Pursuant to an emergency motion by defendants filed on March 13, this court entered a temporary stay of enforcement of the February 20 and March 4 orders conditioned upon the filing of a $1,350,000 bond with the clerk of the appellate court. No bond was ever posted, and the stay was vacated April 7, 1981. Oral arguments on case No. 80-672 were heard the next day. On May 12, 1981, this court heard oral arguments on case No. 81-126.
With this factual and procedural background, we will now proceed to discuss the merits of each of defendants' appeals, beginning with the interlocutory appeal from the order of November 25, 1980 (No. 80-672).
On appeal from the November interlocutory order, defendants raise five issues: First, whether it was error for the circuit court to grant the equitable relief of a receivership and a preliminary injunction in the absence of "a showing of extreme urgency"; second, whether it was error to appoint a receiver and impose a preliminary injunction when such actions alter the status quo; third, whether it was error to appoint plaintiff Home, an adverse party, as receiver; fourth, whether it was error to enjoin defendants from performing a valid, legal act, i.e., selling the note and mortgage to a permanent mortgage lender; and finally, was it error for the circuit court to make ultimate findings of fact as a basis for granting the equitable relief requested by plaintiffs. We will address each of these assignments of error in turn.
• 1 The defendants' first contention is that plaintiffs' seven- to 10-month delay in filing a petition for equitable relief negates any sense of urgency upon which the granting of the relief request must be based (see, e.g., Naxon Telesign Corp. v. Selig (1962), 38 Ill. App.2d 242, 186 N.E.2d 666). Although we believe the delay to be closer to three months, *fn1 even given a 10-month period, we do not believe the trial court erred in granting the equitable relief plaintiffs requested because the court did not base its decision solely on the basis of facts known at any particular time. The plaintiffs' goal in seeking equitable relief was to prevent defendants from selling the note and mortgage to a private investor at a loss, and to prevent dissipation of principal and interest payments made by the mortgagor. In its November 25 order, the court found that defendants' "record of handling the Salem III mortgage installments and escrows and other mortgages and the revocation of their qualifications as FHA mortgagee warrants the conclusion that future installments of principal and interest are in danger of dissipation if they pass under the possession and control of Isaac and STI." This clearly reveals that the court took into account a number of events aside from defendants' misrepresentations and failure to obtain permanent financing before granting plaintiffs the equitable relief they had requested. All of these events occurred subsequent to May of 1979. In fact, the revocation of defendants' qualifications as FHA mortgagee did not occur until October 6, 1980. Because the occurrence of a number of events created the condition necessitating the imposition of the equitable relief sought by plaintiffs, we cannot accept defendants' argument that the plaintiffs were dilatory. The "emergency situation" was not magically created overnight; it evolved over a period of time. Although it is an open question whether the situation in May of 1979 would have justified the imposition of the equitable relief eventually obtained by plaintiffs, the situation in November of 1980 certainly warranted it.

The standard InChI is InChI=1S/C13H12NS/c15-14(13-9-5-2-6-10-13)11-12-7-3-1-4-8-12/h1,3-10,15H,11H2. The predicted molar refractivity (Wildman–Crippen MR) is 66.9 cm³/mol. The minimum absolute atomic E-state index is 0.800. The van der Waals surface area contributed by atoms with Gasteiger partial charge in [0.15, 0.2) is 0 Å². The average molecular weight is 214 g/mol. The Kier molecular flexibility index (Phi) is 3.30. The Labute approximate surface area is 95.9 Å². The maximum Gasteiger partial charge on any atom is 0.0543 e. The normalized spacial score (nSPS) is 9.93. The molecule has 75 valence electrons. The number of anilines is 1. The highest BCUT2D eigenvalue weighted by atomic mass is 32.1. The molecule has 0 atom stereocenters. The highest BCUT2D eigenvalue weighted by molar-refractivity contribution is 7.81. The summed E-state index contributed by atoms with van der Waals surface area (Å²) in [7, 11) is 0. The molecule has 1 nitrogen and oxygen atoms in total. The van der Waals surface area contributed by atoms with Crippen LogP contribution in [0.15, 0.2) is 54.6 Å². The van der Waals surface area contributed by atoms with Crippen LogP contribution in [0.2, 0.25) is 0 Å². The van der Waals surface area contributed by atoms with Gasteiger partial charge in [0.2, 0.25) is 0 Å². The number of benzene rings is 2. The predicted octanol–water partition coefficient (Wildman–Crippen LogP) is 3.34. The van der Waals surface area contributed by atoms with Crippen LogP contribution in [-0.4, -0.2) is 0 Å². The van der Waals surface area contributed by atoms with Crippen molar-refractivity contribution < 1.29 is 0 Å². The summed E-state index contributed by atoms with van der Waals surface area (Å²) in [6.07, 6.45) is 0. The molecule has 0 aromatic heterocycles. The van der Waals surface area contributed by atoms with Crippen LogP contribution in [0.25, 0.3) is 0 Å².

• 2, 3 Further, on review "[t]he sole role of an appellate court in addressing the grant or refusal of an interlocutory decree is narrowly restricted to a determination of whether the judge correctly exercised his broad discretionary power." (Grillo v. Sidney Wanzer & Sons, Inc. (1975), 26 Ill. App.3d 1007, 1011, 326 N.E.2d 180, 183.) As plaintiffs point out on appeal, of the two forms of equitable relief afforded by the court — the receivership and the preliminary injunction — the former is the more important, as the injunctive relief merely serves to accomplish the objectives of the receivership. The requirements for a receivership were set forth by the supreme court in Bagdonas v. Liberty Land & Investment Co. (1923), 309 Ill. 103, 110, 140 N.E. 49, 52:
"Application for the appointment of a receiver is addressed to the sound legal discretion of the court. It is a high and extraordinary remedy. The power is not arbitrary and should be exercised with caution and only where the court is satisfied there is imminent danger of loss if it is not exercised. The general rule is that the applicant must show, first, that he has a clear right to the property itself or has some lien upon it, or that the property constitutes a special fund to which he has a right to resort for the satisfaction of his claim; and second, that the possession of the property by the defendant was obtained by fraud, or that the property itself, or the income arising from it, is in danger of loss from neglect, waste, misconduct or insolvency."